Taking total mass into account makes sense in the street drug context: drug dealers often ‘cut’ their product with other substances to increase the number of customers and to thus make a larger profit. . . However, that logic does not apply when examining prescription pills. Instead of the drug dealer mixing the substance, it is the pharmaceutical company, with different incentives, that creates the tablet or pill. State v. Ellison, 366 N.C. 439, 446 (2013) (Newby, J., concurring).
The drug mixture rule applied to opioid pills produces the odd result that someone in possession of, for example, 3 grams of heroin does not face trafficking liability, while a person in possession of a handful of pills (containing vastly smaller quantities of opioids in fewer doses) does.
What about Marijuana? The statute for trafficking in marijuana does not contain the “any mixture” language, but we get to the same place by way of the definition of marijuana in G.S. 90-87 (16): marijuana includes “the resin extracted from the plant . . . [and] every . . . mixture or preparation of such plant.” The issue of a “mixture” of marijuana does not seem to have arisen much in our case law, but it might soon, given the advent of new cannabis products. Marijuana might qualify as a Class 1 or Class 3 misdemeanor, a Class I felony, or trafficking. The classification generally depends on the weight.
Marijuana Edibles. These principles raise a question I left dangling in an earlier post on marijuana extracts—how should marijuana edibles (and other exotic forms of the substance) be charged? Based on the definition above, the total weight of the marijuana edibles will determine the appropriate charge. As with opioid pills, the strength of the product or number of doses the mixture contains does not matter under our current law, but the form of the product can make an enormous difference.
For example, a Google search tells me that a gummy bear on average weighs around 2 grams. A single, small brownie by contrast might weigh around 16 grams (and possibly more depending on its size and density). Both are common forms of edible marijuana. As I wrote in my earlier post, North Carolina law distinguishes between “resin extracted from marijuana” and “THC isolated from the resin of marijuana.” See G.S. 90-95(d)(4). For the first category, “extracted resin” products, the substance is a Class 3 misdemeanor if it weighs under 1/20 of an ounce (or 1.41 grams), a Class 1 misdemeanor if over 1/20 of an ounce but under 3/20 of an ounce (4.25 grams), and a Class I felony if over 3/20 of an ounce. For products containing “THC isolated from the resin of marijuana”, any amount is a felony. My sense is that marijuana edibles (like vape cartridges and wax products) are generally made from the extracted resin of the marijuana plant (containing numerous cannabinoids beyond just THC) and not with “isolated” THC.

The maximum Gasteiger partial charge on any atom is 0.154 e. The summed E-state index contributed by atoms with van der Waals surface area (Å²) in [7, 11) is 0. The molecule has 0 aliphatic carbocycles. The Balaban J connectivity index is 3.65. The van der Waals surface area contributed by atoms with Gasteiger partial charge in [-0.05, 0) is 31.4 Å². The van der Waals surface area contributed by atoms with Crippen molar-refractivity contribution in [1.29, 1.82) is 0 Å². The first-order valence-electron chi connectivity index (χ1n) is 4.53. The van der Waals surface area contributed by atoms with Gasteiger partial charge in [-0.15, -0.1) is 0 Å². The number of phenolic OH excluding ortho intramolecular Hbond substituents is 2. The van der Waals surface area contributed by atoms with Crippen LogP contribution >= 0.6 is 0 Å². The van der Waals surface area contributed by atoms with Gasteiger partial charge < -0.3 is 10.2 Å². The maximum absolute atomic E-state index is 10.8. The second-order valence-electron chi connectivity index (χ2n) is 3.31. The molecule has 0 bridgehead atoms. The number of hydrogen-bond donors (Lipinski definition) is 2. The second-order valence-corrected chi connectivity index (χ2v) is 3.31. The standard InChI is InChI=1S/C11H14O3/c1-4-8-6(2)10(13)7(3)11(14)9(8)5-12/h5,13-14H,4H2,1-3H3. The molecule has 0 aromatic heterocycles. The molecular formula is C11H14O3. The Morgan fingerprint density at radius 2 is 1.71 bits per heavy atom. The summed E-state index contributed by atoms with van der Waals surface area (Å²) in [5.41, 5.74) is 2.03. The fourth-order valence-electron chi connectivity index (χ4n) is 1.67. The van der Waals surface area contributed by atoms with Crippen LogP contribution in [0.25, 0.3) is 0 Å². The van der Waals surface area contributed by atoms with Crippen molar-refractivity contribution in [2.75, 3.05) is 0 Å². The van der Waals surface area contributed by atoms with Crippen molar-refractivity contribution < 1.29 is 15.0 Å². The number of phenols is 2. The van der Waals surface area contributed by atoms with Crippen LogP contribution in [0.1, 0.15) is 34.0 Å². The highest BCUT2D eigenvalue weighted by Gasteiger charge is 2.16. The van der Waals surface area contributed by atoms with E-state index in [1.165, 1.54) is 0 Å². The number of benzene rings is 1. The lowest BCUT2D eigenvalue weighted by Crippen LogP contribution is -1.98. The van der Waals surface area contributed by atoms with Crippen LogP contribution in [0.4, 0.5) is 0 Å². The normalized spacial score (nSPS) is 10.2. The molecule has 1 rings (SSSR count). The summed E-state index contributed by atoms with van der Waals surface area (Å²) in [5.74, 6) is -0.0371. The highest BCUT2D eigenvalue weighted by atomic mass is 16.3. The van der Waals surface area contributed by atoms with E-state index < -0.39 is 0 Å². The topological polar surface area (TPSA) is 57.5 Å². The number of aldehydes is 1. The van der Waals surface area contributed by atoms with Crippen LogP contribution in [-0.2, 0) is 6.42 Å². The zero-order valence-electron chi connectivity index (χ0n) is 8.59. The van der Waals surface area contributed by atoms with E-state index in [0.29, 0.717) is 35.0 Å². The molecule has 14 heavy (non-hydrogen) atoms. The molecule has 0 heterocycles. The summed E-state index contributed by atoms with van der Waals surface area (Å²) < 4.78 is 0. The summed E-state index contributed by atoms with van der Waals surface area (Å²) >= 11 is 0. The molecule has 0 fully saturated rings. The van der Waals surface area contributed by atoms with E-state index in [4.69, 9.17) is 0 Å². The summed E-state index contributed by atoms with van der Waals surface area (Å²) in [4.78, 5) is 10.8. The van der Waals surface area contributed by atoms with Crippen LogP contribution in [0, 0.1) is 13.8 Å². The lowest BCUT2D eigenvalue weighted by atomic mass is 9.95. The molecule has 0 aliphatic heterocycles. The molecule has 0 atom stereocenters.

Even then, felony liability will attach with one average size brownie or three average-sized gummy bears—presumably not amounts meant for distribution. The mixture rule thus operates to trigger felony liability for user amounts of marijuana edibles. As with opioid pills, this can create a differential impact on defendants depending on what form of the substance they use. While possession of marijuana in flower form remains a misdemeanor up to 1.5 ounces (much more than 1 or 2 doses of the drug), a single-dose brownie, or two or three single-dose gummy bears, seem to trigger liability for felony possession based on the weight as an extracted resin product. Trafficking is less of a concern here, as it takes over 10 pounds to trigger marijuana trafficking, but where the weight limit is met, the same disparity results. A few trays of brownies weighing over 10 lbs. would presumably trigger marijuana trafficking liability. While that amount (say, 75 brownies) is more consistent with an intent to distribute, the actual doses will generally be far less than what would be present in 10 lbs. of marijuana in flower form. So, the person that puts 5 grams of marijuana into a 1 lb. tray of brownies faces a felony, while a person in possession of 35 grams of marijuana flower stays in class 1 misdemeanor territory for less than 1.5 oz. A person who makes 11 lbs. of brownies using 1 lb. of marijuana incurs trafficking liability, while a person in possession of 9 lbs. of flower marijuana does not.
Of course, proving that an edible product is in fact illegal marijuana as opposed to a legal hemp product (or even just a regular baked good) will presumably entail the same challenges I outlined here and here with marijuana prosecutions generally. Those difficulties (as well as the differential outcomes that strict application of the law can produce) might be a reason to bargain the charge down, but that is again within the discretion of the prosecutor. In the Ellison case cited above, Justice Newby called on the legislature to amend the rules surrounding pharmaceutical opioid pills to rectify this situation. It seems we may soon be facing a similar problem with marijuana edibles. Unless and until there is a legislative change in these areas, keep in mind that when it comes to criminal liability for these drugs, the medium matters.